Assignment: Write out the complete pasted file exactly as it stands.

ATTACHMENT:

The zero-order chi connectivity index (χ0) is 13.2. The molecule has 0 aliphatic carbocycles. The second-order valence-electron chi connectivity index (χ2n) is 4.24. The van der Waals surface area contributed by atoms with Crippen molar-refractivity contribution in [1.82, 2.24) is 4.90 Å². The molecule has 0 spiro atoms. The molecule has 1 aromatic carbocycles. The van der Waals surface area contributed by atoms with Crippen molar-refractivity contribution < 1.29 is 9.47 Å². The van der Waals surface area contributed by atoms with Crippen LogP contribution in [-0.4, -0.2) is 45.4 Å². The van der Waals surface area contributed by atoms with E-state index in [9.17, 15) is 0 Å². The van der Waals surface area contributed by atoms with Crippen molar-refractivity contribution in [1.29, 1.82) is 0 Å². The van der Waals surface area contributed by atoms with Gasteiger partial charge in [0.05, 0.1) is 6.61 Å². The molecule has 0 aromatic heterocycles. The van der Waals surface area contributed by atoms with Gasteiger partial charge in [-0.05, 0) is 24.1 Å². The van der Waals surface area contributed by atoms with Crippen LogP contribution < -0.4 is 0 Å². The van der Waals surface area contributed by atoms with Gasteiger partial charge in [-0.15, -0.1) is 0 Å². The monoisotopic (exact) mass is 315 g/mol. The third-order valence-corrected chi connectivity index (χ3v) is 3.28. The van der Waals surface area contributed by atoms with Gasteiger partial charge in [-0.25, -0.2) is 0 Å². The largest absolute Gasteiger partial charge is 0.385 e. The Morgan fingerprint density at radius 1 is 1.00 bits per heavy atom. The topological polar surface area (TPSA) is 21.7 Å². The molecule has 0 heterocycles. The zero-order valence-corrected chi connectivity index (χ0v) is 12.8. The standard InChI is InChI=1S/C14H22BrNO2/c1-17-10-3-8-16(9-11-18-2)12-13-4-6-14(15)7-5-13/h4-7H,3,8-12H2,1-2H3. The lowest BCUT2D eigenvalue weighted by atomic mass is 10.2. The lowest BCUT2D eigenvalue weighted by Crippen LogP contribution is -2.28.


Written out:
The zero-order chi connectivity index (χ0) is 13.2. The molecule has 0 aliphatic carbocycles. The second-order valence-electron chi connectivity index (χ2n) is 4.24. The van der Waals surface area contributed by atoms with Crippen molar-refractivity contribution in [1.82, 2.24) is 4.90 Å². The molecule has 0 spiro atoms. The molecule has 1 aromatic carbocycles. The van der Waals surface area contributed by atoms with Crippen molar-refractivity contribution < 1.29 is 9.47 Å². The van der Waals surface area contributed by atoms with Crippen LogP contribution in [-0.4, -0.2) is 45.4 Å². The van der Waals surface area contributed by atoms with E-state index in [9.17, 15) is 0 Å². The van der Waals surface area contributed by atoms with Crippen molar-refractivity contribution in [1.29, 1.82) is 0 Å². The van der Waals surface area contributed by atoms with Gasteiger partial charge in [0.05, 0.1) is 6.61 Å². The molecule has 0 aromatic heterocycles. The van der Waals surface area contributed by atoms with Gasteiger partial charge in [-0.05, 0) is 24.1 Å². The van der Waals surface area contributed by atoms with Crippen LogP contribution < -0.4 is 0 Å². The van der Waals surface area contributed by atoms with Gasteiger partial charge in [-0.15, -0.1) is 0 Å². The monoisotopic (exact) mass is 315 g/mol. The third-order valence-corrected chi connectivity index (χ3v) is 3.28. The van der Waals surface area contributed by atoms with Gasteiger partial charge in [-0.25, -0.2) is 0 Å². The largest absolute Gasteiger partial charge is 0.385 e. The Morgan fingerprint density at radius 1 is 1.00 bits per heavy atom. The topological polar surface area (TPSA) is 21.7 Å². The molecule has 0 heterocycles. The zero-order valence-corrected chi connectivity index (χ0v) is 12.8. The standard InChI is InChI=1S/C14H22BrNO2/c1-17-10-3-8-16(9-11-18-2)12-13-4-6-14(15)7-5-13/h4-7H,3,8-12H2,1-2H3. The lowest BCUT2D eigenvalue weighted by atomic mass is 10.2. The lowest BCUT2D eigenvalue weighted by Crippen LogP contribution is -2.28.